Englishmen race to find the tomb of Ghengis Khan. They have to get there fast, as the evil genius Dr. Fu Manchu is also searching, and if he gets the mysteriously powerful relics, he and ... See full summary »
Englishmen race to find the tomb of Ghengis Khan. They have to get there fast, as the evil genius Dr. Fu Manchu is also searching, and if he gets the mysteriously powerful relics, he and his diabolical daughter will enslave the world! Written by
Ken Yousten <firstname.lastname@example.org>
As originally scripted, during the torture sequence, it was planned to have Von Berg (Jean Hersholt) suspended over the crocodile pit and Neyland Smith (Lewis Stone) about to be impaled by the walls of spikes. This was reversed when, for reasons unknown, it was thought that a fat captive would make more sense being impaled than a thin one. See more »
During his fight with two of Fu Manchu's minions, Terry's shirt is ripped to shreds. In the next scene when he and Nyland rescue their friend from the spikes, Terry's shirt is intact, although unbuttoned. See more »
[pointing to a snake]
Is this a friend of your family's?
It is not wise to insult your host, Sir Nayland. If it were not the easy way out, I would kill you now.
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Many, many times a movie can be worthwhile when it does no more than create and display a strange world. Almost always that's the case where the world is new and/or synthesized from previous abstract sources.
"Metropolis" of five years earlier is often celebrated as a film. Its only value is in the art design, but that's miraculous in a way. Unfortunately the story is as thuggishly stupid as the notions it criticizes. And that mars a movie for me.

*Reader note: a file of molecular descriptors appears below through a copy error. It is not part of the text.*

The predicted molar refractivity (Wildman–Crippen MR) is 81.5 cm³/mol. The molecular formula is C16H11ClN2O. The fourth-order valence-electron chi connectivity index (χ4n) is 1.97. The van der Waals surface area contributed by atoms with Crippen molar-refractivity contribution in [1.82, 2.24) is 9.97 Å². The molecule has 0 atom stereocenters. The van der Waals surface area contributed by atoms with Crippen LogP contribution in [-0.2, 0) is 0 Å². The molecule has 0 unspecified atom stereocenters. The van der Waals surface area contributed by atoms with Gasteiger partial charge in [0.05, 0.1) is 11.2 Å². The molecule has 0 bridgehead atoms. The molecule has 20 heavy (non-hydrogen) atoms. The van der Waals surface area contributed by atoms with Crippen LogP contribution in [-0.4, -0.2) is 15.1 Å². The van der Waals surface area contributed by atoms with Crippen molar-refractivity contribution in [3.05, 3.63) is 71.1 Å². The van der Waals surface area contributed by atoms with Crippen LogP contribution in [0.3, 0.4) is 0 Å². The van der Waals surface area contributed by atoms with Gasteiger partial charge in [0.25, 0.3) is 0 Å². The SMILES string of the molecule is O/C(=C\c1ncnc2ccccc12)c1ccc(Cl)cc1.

This one is even more clever in the visual world it creates. And yes the story is dumb, and also racist. But it is not hypocritical: all the people involved are dishonorable, worthy of a Tod Browning script.
The visual notions are astonishingly varied. Nominally this is a mystical Chinese (Northern Chinese, more deeply mystical) environment added to a 30's German-influenced visual depiction of science. There are lots of "electrical" visuals, zaps and blinkers. Abstractions of reality dominate: staircases that stand alone: monumental pedestals and other features in internal spaces; statues and icons that become characters from props.
The styles aren't Chinese at all but borrowed from any place or era with an association with the mystical.
Deep, deep shadows. Many ceremonial movements in everyday tasks (as well as ceremonies). Vast ambitions, though this was commonplace by then. Direct precode references to sex and the implication that somehow rape on a national scale had something to do with mystical/ scientific power.
(Remember, this is BEFORE Hitler's ascendancy.)
The story and most characters are irrelevant and that underscores the effect of the tone.
Watch Indiana Jones if you must, if you need movement. Watch this if you want to be saturated with cinematic color.
Ted's Evaluation -- 4 of 3: Every cineliterate person should experience this.
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